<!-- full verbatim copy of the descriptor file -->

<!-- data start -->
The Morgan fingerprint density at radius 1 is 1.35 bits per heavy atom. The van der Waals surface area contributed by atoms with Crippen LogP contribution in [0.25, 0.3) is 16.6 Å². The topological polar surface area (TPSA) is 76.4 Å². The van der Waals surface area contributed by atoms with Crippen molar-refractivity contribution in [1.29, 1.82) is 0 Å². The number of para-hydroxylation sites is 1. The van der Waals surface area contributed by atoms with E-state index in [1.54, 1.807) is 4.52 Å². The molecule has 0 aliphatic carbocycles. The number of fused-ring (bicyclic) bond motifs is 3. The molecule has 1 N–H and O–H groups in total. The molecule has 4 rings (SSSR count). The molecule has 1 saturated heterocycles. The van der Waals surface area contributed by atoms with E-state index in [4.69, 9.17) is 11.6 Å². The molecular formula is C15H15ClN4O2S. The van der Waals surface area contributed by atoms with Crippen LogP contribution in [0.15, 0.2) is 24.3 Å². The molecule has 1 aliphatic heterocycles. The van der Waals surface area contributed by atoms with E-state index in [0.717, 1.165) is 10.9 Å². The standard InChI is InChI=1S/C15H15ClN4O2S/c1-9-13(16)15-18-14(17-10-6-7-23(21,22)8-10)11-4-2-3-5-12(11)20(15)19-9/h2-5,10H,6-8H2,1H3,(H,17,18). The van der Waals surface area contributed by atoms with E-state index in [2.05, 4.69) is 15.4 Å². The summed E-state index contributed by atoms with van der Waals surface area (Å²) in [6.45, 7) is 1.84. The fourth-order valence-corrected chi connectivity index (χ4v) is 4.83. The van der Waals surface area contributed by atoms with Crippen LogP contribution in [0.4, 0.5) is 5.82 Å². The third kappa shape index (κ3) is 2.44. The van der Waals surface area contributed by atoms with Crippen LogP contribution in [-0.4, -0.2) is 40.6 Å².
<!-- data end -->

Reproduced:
The Morgan fingerprint density at radius 1 is 1.35 bits per heavy atom. The van der Waals surface area contributed by atoms with Crippen LogP contribution in [0.25, 0.3) is 16.6 Å². The topological polar surface area (TPSA) is 76.4 Å². The van der Waals surface area contributed by atoms with Crippen molar-refractivity contribution in [1.29, 1.82) is 0 Å². The number of para-hydroxylation sites is 1. The van der Waals surface area contributed by atoms with E-state index in [1.54, 1.807) is 4.52 Å². The molecule has 0 aliphatic carbocycles. The number of fused-ring (bicyclic) bond motifs is 3. The molecule has 1 N–H and O–H groups in total. The molecule has 4 rings (SSSR count). The molecule has 1 saturated heterocycles. The van der Waals surface area contributed by atoms with E-state index in [4.69, 9.17) is 11.6 Å². The molecular formula is C15H15ClN4O2S. The van der Waals surface area contributed by atoms with Crippen LogP contribution in [0.15, 0.2) is 24.3 Å². The molecule has 1 aliphatic heterocycles. The van der Waals surface area contributed by atoms with E-state index in [0.717, 1.165) is 10.9 Å². The standard InChI is InChI=1S/C15H15ClN4O2S/c1-9-13(16)15-18-14(17-10-6-7-23(21,22)8-10)11-4-2-3-5-12(11)20(15)19-9/h2-5,10H,6-8H2,1H3,(H,17,18). The van der Waals surface area contributed by atoms with E-state index in [2.05, 4.69) is 15.4 Å². The summed E-state index contributed by atoms with van der Waals surface area (Å²) in [6.45, 7) is 1.84. The fourth-order valence-corrected chi connectivity index (χ4v) is 4.83. The van der Waals surface area contributed by atoms with Crippen LogP contribution in [0.4, 0.5) is 5.82 Å². The third kappa shape index (κ3) is 2.44. The van der Waals surface area contributed by atoms with Crippen LogP contribution in [-0.4, -0.2) is 40.6 Å².